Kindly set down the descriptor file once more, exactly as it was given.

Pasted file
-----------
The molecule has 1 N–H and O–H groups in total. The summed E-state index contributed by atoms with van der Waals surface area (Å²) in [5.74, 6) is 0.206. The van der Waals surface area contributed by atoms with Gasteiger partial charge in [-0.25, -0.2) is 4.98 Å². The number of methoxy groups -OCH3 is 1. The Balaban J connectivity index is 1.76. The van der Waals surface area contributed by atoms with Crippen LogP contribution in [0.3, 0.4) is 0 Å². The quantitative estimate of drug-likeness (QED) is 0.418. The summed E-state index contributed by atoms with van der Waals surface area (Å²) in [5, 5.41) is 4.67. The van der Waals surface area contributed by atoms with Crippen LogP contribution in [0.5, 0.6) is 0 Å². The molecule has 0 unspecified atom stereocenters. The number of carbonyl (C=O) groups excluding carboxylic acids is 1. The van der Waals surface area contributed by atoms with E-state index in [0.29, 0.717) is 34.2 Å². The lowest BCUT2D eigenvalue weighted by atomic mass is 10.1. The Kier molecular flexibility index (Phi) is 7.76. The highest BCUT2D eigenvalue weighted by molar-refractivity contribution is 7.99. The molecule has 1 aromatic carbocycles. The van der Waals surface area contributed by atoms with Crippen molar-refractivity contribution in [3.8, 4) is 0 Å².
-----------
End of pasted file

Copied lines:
The molecule has 1 N–H and O–H groups in total. The summed E-state index contributed by atoms with van der Waals surface area (Å²) in [5.74, 6) is 0.206. The van der Waals surface area contributed by atoms with Gasteiger partial charge in [-0.25, -0.2) is 4.98 Å². The number of methoxy groups -OCH3 is 1. The Balaban J connectivity index is 1.76. The van der Waals surface area contributed by atoms with Crippen LogP contribution in [0.3, 0.4) is 0 Å². The quantitative estimate of drug-likeness (QED) is 0.418. The summed E-state index contributed by atoms with van der Waals surface area (Å²) in [5, 5.41) is 4.67. The van der Waals surface area contributed by atoms with Crippen LogP contribution in [0.5, 0.6) is 0 Å². The molecule has 0 unspecified atom stereocenters. The number of carbonyl (C=O) groups excluding carboxylic acids is 1. The van der Waals surface area contributed by atoms with E-state index in [0.29, 0.717) is 34.2 Å². The lowest BCUT2D eigenvalue weighted by atomic mass is 10.1. The Kier molecular flexibility index (Phi) is 7.76. The highest BCUT2D eigenvalue weighted by molar-refractivity contribution is 7.99. The molecule has 1 aromatic carbocycles. The van der Waals surface area contributed by atoms with Crippen molar-refractivity contribution in [3.8, 4) is 0 Å².